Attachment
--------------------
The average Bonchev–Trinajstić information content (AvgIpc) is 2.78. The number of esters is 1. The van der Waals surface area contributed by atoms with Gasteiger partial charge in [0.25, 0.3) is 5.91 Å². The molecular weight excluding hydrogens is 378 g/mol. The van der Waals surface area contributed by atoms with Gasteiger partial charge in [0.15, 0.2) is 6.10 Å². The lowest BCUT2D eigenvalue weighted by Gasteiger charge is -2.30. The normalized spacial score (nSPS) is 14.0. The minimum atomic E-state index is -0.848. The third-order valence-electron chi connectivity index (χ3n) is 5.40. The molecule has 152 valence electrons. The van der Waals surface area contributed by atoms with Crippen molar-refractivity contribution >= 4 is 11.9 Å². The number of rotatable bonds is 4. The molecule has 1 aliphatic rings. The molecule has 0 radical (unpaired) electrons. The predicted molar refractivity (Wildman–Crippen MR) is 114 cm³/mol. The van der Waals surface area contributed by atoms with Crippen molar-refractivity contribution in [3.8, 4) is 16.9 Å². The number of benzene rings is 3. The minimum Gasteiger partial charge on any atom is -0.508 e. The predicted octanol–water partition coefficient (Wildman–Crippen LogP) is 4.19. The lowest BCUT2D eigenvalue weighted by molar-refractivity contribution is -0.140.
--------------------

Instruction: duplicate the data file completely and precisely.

The average Bonchev–Trinajstić information content (AvgIpc) is 2.78. The number of esters is 1. The van der Waals surface area contributed by atoms with Gasteiger partial charge in [0.25, 0.3) is 5.91 Å². The molecular weight excluding hydrogens is 378 g/mol. The van der Waals surface area contributed by atoms with Gasteiger partial charge in [0.15, 0.2) is 6.10 Å². The lowest BCUT2D eigenvalue weighted by Gasteiger charge is -2.30. The normalized spacial score (nSPS) is 14.0. The minimum atomic E-state index is -0.848. The third-order valence-electron chi connectivity index (χ3n) is 5.40. The molecule has 152 valence electrons. The van der Waals surface area contributed by atoms with Crippen molar-refractivity contribution >= 4 is 11.9 Å². The number of rotatable bonds is 4. The molecule has 1 aliphatic rings. The molecule has 0 radical (unpaired) electrons. The predicted molar refractivity (Wildman–Crippen MR) is 114 cm³/mol. The van der Waals surface area contributed by atoms with Crippen molar-refractivity contribution in [3.8, 4) is 16.9 Å². The number of benzene rings is 3. The minimum Gasteiger partial charge on any atom is -0.508 e. The predicted octanol–water partition coefficient (Wildman–Crippen LogP) is 4.19. The lowest BCUT2D eigenvalue weighted by molar-refractivity contribution is -0.140.